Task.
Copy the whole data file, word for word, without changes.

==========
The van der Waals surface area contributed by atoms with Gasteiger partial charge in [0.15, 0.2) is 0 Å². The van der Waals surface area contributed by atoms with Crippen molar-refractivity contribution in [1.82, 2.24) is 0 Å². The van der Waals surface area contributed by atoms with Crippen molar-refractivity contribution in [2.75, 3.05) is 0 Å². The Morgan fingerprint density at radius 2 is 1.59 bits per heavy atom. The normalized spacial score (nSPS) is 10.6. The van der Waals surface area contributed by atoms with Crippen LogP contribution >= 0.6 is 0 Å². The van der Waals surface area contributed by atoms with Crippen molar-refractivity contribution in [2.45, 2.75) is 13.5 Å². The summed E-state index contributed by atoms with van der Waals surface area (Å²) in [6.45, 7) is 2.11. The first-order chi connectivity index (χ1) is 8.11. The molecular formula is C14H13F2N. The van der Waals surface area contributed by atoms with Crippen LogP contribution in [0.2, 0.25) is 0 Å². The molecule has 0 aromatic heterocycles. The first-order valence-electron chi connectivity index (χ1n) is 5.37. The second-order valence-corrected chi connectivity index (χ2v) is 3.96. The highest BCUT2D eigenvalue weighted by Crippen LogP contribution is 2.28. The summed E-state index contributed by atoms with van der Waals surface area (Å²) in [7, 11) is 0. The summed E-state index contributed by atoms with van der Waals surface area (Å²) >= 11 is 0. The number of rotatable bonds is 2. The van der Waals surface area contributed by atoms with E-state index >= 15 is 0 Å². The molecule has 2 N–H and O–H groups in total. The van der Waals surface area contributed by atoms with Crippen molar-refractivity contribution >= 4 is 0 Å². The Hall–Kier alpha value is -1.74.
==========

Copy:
The van der Waals surface area contributed by atoms with Gasteiger partial charge in [0.15, 0.2) is 0 Å². The van der Waals surface area contributed by atoms with Crippen molar-refractivity contribution in [1.82, 2.24) is 0 Å². The van der Waals surface area contributed by atoms with Crippen molar-refractivity contribution in [2.75, 3.05) is 0 Å². The Morgan fingerprint density at radius 2 is 1.59 bits per heavy atom. The normalized spacial score (nSPS) is 10.6. The van der Waals surface area contributed by atoms with Crippen LogP contribution >= 0.6 is 0 Å². The van der Waals surface area contributed by atoms with Crippen molar-refractivity contribution in [2.45, 2.75) is 13.5 Å². The summed E-state index contributed by atoms with van der Waals surface area (Å²) in [6.45, 7) is 2.11. The first-order chi connectivity index (χ1) is 8.11. The molecular formula is C14H13F2N. The van der Waals surface area contributed by atoms with Crippen LogP contribution in [0.2, 0.25) is 0 Å². The molecule has 0 aromatic heterocycles. The first-order valence-electron chi connectivity index (χ1n) is 5.37. The second-order valence-corrected chi connectivity index (χ2v) is 3.96. The highest BCUT2D eigenvalue weighted by Crippen LogP contribution is 2.28. The summed E-state index contributed by atoms with van der Waals surface area (Å²) in [7, 11) is 0. The summed E-state index contributed by atoms with van der Waals surface area (Å²) >= 11 is 0. The number of rotatable bonds is 2. The van der Waals surface area contributed by atoms with E-state index >= 15 is 0 Å². The molecule has 2 N–H and O–H groups in total. The van der Waals surface area contributed by atoms with Crippen molar-refractivity contribution >= 4 is 0 Å². The Hall–Kier alpha value is -1.74.